Passport workers warned Ottawa that a crush was coming

As the government implements measures in some Service Canada locations to alleviate massive delays in passport applications, unions representing federal workers say Ottawa has ignored their suggestions to reduce delays.

Social Development Minister Karina Gould said in a statement on Thursday that she remained “deeply concerned” about the delivery of passport services and said specialized passport websites in major cities would prioritize serving individuals with urgent travel needs in cities. next 24 to 48 hours.

She said screening work began earlier this week in Montreal, then extended to Toronto and will begin in Vancouver on Monday. Gould said individuals with long-term travel plans will be referred to other Service Canada centers.

Gould told reporters in Ottawa that most applications are for first-time passport holders or children, which are more complex and require more time to process.

“There is no easy solution here,” she said. “There is a lot of work that has been done and there is a lot more work that needs to be done.”

As COVID-19 restrictions are lifted, Canadians are returning to international travel in droves, applying for a passport for the first time or renewing passports that have expired during the pandemic. This caused long lines at passport offices. In some cases, the police had to be called due to fights.

The number of passports issued has skyrocketed since the beginning of the pandemic. Service Canada issued 363,000 passports between April 1, 2020 and March 31, 2021, followed by over 1.2 million between April 1, 2021 and March 31, 2022.

Nearly 500,000 passports have been issued since April 1.

The union representing more than 2,000 Service Canada workers said it raised concerns with the government last year about an expected increase in passport applications.

The union warned that there would be an influx as COVID-19 restrictions are lifted, but also because individuals who received a 10-year passport in 2013 – the first year these passports were made available – would need to renew them in 2023. .

“It didn’t take a genius to figure out what was about to happen, so we asked for planning: are we going to form a team? Open alternative workplaces? Will you train people?” said Crystal Warner, national executive vice president of the Employment and Immigration Union of Canada.

“They didn’t give us a clear answer as to what the plan was. There didn’t seem to be much concern or consideration. Not that we were let go, but it was kind of a dismissive vibe.”

The government “wasn’t taking the situation seriously,” said Kevin King, national president of the National Employees Union, whose members are responsible for processing passport applications. (Warner member duties include passport entry at Service Canada centers.)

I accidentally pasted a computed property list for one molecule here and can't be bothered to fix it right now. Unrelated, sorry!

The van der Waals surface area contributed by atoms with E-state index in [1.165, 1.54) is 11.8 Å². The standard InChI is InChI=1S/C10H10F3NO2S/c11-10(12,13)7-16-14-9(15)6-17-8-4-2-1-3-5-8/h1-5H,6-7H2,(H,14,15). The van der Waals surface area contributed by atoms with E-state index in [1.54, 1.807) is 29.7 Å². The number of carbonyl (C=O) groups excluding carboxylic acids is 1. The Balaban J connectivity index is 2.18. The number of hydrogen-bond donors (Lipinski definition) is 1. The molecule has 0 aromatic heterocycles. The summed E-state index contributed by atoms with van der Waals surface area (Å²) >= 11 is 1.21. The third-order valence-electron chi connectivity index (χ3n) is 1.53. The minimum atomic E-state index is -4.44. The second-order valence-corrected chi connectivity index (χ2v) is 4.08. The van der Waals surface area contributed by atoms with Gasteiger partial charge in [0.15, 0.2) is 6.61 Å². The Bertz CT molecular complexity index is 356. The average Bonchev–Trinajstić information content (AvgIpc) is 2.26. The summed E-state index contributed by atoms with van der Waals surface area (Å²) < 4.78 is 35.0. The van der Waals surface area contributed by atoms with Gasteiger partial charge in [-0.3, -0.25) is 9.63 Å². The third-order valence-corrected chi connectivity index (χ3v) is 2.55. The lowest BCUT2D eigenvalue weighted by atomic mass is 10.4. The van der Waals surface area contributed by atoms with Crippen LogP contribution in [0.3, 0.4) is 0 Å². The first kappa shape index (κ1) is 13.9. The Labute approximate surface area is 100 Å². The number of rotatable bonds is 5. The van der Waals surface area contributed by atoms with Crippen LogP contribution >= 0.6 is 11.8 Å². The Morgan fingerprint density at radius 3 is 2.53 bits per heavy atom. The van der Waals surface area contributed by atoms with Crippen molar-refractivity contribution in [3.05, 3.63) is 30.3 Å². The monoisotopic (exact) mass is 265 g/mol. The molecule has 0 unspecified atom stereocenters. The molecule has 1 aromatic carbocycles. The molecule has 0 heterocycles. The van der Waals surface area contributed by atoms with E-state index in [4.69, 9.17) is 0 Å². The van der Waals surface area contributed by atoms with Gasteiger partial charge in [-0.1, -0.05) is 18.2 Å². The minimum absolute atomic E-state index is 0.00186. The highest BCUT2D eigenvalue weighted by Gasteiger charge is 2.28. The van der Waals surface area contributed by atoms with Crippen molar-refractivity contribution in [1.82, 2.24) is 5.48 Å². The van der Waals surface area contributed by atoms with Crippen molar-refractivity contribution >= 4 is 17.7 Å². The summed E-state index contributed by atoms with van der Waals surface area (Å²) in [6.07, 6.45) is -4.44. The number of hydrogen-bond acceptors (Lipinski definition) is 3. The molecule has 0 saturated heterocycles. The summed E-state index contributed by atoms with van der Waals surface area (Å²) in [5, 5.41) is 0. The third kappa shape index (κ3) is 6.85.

“The problem is we don’t have enough passport officers in the office,” King said. “We identified a lack of passport officers a year ago for this employer, and the employer said we are investigating this.”

Warner said the number one topic in calls the union has received from members is concern about service delivery. She said the suggestion that centers operate 24/7 would be unfair to the public and workers, but said the union has urged the government to allow more centers to operate extended hours and weekends. week, only to be informed that the government is reviewing options.

“Can we do extended hours? 100 percent. Could we do weekends? 100%,” she said.

The union also wants to be able to screen individuals so that seniors aligned with CPP or Old Age Security issues, for example, can be given priority over individuals with non-urgent passport applications. But she said the request was rejected.

“They really need to review the people they have in the department to make their decisions,” Warner said. “I don’t know who is advising Minister Gould, but it’s no use.”

King described Gould’s announcement on Thursday as “like rescuing a leaky bucket with a teaspoon.”

The government has taken steps, including adding an additional 600 staff and launching an appointment scheduling tool, but King said he has yet to receive any indication of how many of the 600 will be passport officers, who are equipped to process complex requests.

He said there needs to be another 150-200 passport officers spread across the country, and the government also needs to ensure that there is better protection for these officers. King said they are being harassed, spit on and photographed.

“It’s going to get worse before it gets better,” King said of the delays.

Looking ahead to 2023, when the first batch of 10-year passports will be renewed, King said: “There will be a very, very high spike in volume at that time, and I am not convinced that the employer is ready to have enough passport officers in place. place to meet the needs of the public”.

While extra staff are welcome, Warner said they should have been added a long time ago, as onboarding requires a minimum of 12 weeks and it can take even longer for an individual to be fully trained for the job.

“The reality of this is you don’t get someone fully trained for six months,” she said.


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